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Past, Present, Future: A Digital Projection Series

Past, Present, Future: A Digital Projection Series

March 20 - April 10, 2018
Institute for the Humanities, outside gallery windows  202 S. Thayer
Runs dusk to dawn.


About the Series

A relevant, compelling show about exhibiting the ways in which humans tackle the archive. Curated by Keaton Fox.

Curator's Statement

Since their very beginnings, humans have consistently felt the need to document their existence. Though the tools have evolved—from pigments to rocks, pencils to pixels—the goal has remained the same.

In 2017, the gallery at the Institute for the Humanities invited me back to create another video art piece and to curate a new exhibition that would explore archiving the past, present, and future. What began as a desire to exhibit the breadth of the archives of humanity quickly shifted into a need to question the things we leave behind—because it is the questions surrounding this timeless ritual that warrant investigation—analyzing what gets included, what gets deleted, and what is never recorded in the first place. The archives we leave behind as humans are just that: uniquely human. In their beauty and complexity, they are most characteristically flawed. In this show, we highlight this often overlooked element of the human archive as we explore this collection not as history or as truth, but as art.

About the Artists

Kevin Arrow is a multifaceted artist living and working in Miami, Florida. His work has been widely exhibited in South Florida since the mid 1980s. His work takes on various forms including, drawing, painting, film, audio and web based projects, merging his interest in obsolete media, archival tendencies, the ephemeral object and humor. Through his work he is continually seeking to find the sublime within the mundane, and the mundane within the sublime experience, in addition to investigating the interchangeability of both. Arrow is a recipient of an Andy Warhol Foundation for the Arts and Cannonball Wave-maker grant for establishing Obsolete Media Miami. O.M.M. (Obsolete Media Miami) is an experimental art project, a picture and moving image archive and resource for artists, designers, filmmakers, poets and musicians.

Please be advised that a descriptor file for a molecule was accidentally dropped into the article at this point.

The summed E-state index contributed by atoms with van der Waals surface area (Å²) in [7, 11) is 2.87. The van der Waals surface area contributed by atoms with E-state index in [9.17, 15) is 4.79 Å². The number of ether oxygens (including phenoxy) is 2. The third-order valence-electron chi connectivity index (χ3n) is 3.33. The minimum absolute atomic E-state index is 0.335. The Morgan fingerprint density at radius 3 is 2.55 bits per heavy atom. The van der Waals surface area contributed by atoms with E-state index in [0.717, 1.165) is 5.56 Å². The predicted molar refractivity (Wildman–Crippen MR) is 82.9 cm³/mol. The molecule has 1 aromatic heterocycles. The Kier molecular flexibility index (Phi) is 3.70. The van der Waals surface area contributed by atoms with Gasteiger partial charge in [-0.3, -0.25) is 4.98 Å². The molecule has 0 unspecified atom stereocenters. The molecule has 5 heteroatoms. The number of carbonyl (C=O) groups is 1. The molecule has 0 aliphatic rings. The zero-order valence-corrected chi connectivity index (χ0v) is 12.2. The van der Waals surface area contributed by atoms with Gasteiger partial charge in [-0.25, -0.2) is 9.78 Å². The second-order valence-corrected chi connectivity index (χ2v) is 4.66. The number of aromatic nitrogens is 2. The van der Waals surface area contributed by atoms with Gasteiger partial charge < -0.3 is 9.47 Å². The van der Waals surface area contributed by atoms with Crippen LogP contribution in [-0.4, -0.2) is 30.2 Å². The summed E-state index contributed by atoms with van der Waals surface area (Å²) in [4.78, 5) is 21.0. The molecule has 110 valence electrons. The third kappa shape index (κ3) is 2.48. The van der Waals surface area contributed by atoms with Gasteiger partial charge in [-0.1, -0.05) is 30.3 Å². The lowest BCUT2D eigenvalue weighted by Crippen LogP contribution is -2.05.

Pierre Chaumont is a conceptual art from Montreal, Canada. His artworks were shown in UnitedStates, China, Japan, Korea, Greece, Slovenia and Canada. More specifically, he recently finished aresidency at the MASS MoCA and had a solo show at the CICA Museum in South Korea, alongpresenting his works in several biennials around the world. He is part of the collection of the Museum of Contemporary Art in Laurentians, The Museum of Art in Lendava, Slovenia, the Loto-QuebecCollection, the New Ark Library collection and in many private collections.

Faith Holland is an artist, curator, and educator whose multimedia practice focuses on intimacy with technology. She received her BA in Media Studies at Vassar College and her MFA in Photography, Video, and Related Media at the School of Visual Arts. Her work has been exhibited nationally and internationally at venues such as The Whitney Museum of American Art (New York), Elga Wimmer Gallery (New York), Axiom Gallery (Boston), the Philips Collection (Washington, D.C.), Human Resources (Los Angeles), DAM Gallery (Berlin), and File Festival (São Paulo). Her work has been written about in Artforum, The Sunday Times UK, Elephant, Art F City, Hyperallergic, The Creator’s Project, and Dazed Digital, among others. She was a 2014 New York Foundation for the Arts Fellowship Finalist in Digital/Electronic Art. In 2016, she was an artist-in-residence at Jamaica Center for Arts and Learning and Harvestworks and one of five finalists for the inaugural Post-Photography Prototyping Prize given by Fotomuseum Winterthur. She had her second solo exhibition, Speculative Fetish, with Transfer Gallery in Brooklyn in 2017.

Keaton Fox is a multidisciplinary artist who uses art and technology to reflect the digital disarray of the modern world. Fueled by child-like fascination and frustrations, fox combines the natural with the virtual to create visual experiments that playfully explore the varied realities of our time.